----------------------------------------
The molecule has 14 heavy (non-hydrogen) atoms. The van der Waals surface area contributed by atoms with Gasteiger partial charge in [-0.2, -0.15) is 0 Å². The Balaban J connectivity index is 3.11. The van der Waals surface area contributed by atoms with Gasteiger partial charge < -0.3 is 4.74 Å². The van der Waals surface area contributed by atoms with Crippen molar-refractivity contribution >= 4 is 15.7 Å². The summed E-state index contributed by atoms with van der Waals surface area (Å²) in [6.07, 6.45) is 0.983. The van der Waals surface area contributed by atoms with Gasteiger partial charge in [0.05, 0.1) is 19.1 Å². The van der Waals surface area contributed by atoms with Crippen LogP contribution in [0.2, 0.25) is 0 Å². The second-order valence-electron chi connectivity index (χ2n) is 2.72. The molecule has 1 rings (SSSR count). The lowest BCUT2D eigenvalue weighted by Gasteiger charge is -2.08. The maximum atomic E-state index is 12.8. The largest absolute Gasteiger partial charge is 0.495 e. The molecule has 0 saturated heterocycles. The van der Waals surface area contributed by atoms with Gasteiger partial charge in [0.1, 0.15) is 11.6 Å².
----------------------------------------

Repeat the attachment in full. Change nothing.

The molecule has 14 heavy (non-hydrogen) atoms. The van der Waals surface area contributed by atoms with Gasteiger partial charge in [-0.2, -0.15) is 0 Å². The Balaban J connectivity index is 3.11. The van der Waals surface area contributed by atoms with Gasteiger partial charge < -0.3 is 4.74 Å². The van der Waals surface area contributed by atoms with Crippen molar-refractivity contribution >= 4 is 15.7 Å². The summed E-state index contributed by atoms with van der Waals surface area (Å²) in [6.07, 6.45) is 0.983. The van der Waals surface area contributed by atoms with Gasteiger partial charge in [0.05, 0.1) is 19.1 Å². The van der Waals surface area contributed by atoms with Crippen LogP contribution in [0.2, 0.25) is 0 Å². The second-order valence-electron chi connectivity index (χ2n) is 2.72. The molecule has 1 rings (SSSR count). The lowest BCUT2D eigenvalue weighted by Gasteiger charge is -2.08. The maximum atomic E-state index is 12.8. The largest absolute Gasteiger partial charge is 0.495 e. The molecule has 0 saturated heterocycles. The van der Waals surface area contributed by atoms with Gasteiger partial charge in [0.1, 0.15) is 11.6 Å².